Defining Moments: African American Commemoration and Political Culture in the South, 1863-1913

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Univ of North Carolina Press, May 26, 2006 - Social Science - 312 pages
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The historical memory of the Civil War and Reconstruction has earned increasing attention from scholars. Only recently, however, have historians begun to explore African American efforts to interpret those events. With Defining Moments, Kathleen Clark shines new light on African American commemorative traditions in the South, where events such as Emancipation Day and Fourth of July ceremonies served as opportunities for African Americans to assert their own understandings of slavery, the Civil War, and Emancipation--efforts that were vital to the struggles to define, assert, and defend African American freedom and citizenship.

Focusing on urban celebrations that drew crowds from surrounding rural areas, Clark finds that commemorations served as critical forums for African Americans to define themselves collectively. As they struggled to assert their freedom and citizenship, African Americans wrestled with issues such as the content and meaning of black history, class-inflected ideas of respectability and progress, and gendered notions of citizenship. Clark's examination of the people and events that shaped complex struggles over public self-representation in African American communities brings new understanding of southern black political culture in the decades following Emancipation and provides a more complete picture of historical memory in the South.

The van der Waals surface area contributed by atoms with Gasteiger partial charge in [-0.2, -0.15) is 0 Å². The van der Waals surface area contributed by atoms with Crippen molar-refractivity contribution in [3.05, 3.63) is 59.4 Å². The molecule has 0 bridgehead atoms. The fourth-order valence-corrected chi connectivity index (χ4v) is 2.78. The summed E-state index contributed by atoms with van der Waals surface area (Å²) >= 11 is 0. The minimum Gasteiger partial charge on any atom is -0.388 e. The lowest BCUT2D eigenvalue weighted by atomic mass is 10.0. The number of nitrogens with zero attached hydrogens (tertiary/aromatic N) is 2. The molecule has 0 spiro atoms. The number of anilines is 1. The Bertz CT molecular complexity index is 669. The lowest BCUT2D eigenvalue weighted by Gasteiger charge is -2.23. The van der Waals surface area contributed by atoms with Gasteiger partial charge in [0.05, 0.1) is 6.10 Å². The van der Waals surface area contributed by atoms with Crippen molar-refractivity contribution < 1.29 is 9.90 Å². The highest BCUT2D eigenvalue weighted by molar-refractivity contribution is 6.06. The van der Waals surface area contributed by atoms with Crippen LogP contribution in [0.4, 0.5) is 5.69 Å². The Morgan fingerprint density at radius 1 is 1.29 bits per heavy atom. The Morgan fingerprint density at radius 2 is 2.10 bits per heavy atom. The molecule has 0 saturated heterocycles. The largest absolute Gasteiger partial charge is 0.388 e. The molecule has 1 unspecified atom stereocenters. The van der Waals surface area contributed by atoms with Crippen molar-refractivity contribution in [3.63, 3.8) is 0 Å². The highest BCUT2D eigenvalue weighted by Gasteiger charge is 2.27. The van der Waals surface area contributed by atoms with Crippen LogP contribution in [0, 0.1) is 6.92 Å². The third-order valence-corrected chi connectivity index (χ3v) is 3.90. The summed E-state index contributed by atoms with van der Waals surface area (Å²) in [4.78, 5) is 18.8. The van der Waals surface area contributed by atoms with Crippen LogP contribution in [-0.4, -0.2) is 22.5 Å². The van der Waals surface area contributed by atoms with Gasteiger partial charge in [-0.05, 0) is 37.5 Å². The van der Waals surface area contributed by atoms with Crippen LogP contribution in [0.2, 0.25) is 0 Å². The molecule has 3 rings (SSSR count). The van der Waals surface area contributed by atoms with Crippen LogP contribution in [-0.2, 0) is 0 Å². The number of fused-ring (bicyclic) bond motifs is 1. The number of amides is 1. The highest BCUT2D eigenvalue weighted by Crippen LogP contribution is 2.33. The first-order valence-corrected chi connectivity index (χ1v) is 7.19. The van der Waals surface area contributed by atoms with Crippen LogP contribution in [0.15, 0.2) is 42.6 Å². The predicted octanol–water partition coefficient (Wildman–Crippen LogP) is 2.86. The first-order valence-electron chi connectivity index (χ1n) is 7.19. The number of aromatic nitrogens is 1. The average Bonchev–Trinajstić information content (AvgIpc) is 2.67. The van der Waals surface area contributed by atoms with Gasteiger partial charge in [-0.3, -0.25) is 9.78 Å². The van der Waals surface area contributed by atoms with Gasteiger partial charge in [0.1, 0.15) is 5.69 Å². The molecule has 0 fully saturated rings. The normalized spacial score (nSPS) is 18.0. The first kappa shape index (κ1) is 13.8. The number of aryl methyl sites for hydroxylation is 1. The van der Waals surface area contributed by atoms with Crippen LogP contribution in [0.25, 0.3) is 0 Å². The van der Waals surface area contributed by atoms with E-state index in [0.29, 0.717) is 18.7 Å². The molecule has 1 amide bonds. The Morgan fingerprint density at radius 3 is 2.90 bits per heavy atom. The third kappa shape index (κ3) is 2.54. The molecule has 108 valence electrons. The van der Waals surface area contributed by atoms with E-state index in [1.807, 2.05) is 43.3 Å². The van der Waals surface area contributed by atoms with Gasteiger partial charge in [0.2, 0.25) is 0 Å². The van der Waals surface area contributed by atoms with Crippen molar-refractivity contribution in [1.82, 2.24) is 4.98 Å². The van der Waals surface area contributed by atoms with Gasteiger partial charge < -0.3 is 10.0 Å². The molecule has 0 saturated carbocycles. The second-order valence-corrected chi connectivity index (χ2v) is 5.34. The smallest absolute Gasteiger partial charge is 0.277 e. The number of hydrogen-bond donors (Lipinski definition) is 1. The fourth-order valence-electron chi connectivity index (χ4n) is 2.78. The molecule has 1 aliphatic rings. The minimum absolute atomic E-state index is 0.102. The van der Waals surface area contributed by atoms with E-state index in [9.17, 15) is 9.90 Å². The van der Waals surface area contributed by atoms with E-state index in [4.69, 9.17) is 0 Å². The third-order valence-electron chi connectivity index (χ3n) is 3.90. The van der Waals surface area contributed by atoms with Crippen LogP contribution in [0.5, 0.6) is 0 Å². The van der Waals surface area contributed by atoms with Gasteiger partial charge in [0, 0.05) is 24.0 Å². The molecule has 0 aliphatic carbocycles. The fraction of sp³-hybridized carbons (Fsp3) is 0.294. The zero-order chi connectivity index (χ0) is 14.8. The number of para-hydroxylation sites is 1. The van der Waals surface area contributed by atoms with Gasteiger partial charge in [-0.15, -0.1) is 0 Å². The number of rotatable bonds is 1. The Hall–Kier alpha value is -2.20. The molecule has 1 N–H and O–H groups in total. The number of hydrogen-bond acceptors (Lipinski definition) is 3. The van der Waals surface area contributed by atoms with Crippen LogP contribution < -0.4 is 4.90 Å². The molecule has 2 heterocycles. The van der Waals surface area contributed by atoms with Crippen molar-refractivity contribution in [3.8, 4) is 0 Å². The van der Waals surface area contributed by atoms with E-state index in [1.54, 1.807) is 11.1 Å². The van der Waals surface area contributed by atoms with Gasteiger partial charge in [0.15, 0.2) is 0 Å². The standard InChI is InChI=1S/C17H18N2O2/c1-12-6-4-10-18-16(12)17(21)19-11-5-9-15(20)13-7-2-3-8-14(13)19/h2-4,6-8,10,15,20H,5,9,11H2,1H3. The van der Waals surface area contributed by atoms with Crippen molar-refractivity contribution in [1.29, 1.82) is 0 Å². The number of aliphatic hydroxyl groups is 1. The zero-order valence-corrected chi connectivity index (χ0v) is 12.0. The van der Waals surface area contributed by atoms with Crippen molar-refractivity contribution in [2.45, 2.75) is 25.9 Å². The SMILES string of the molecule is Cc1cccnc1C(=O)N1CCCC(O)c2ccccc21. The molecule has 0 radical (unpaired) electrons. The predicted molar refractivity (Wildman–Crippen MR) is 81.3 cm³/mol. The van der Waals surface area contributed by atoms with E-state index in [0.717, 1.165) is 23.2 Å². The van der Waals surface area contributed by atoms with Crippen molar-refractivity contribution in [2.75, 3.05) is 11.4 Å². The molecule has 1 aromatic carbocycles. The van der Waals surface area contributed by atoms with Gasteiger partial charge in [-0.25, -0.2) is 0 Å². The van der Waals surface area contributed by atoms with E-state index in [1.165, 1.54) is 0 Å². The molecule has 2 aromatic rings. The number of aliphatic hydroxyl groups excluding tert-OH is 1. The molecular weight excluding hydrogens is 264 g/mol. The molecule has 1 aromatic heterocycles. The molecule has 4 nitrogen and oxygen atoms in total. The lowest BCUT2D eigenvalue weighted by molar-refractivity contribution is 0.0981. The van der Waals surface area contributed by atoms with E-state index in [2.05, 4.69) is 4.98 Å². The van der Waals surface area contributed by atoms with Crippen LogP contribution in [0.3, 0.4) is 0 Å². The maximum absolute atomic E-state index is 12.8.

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Contents

Language that Cannot Be Misunderstood African American Commemoration 18631913
1
The Vanguard of Liberty Must Look into the Past Celebrations of Freedom
13
A Resurrection of Manhood Gendered Reconstruction
56
Has Emancipation Been a Failure? The End of Reconstruction
95
Signs of the Times Making Progress in the PostReconstruction South
133
Bosoms Filled with Hope Collective Representation in the Age of Jim Crow
188
Notes
229
Bibliography
271
Index
295
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About the author (2006)

Kathleen Ann Clark is assistant professor of history at the University of Georgia.

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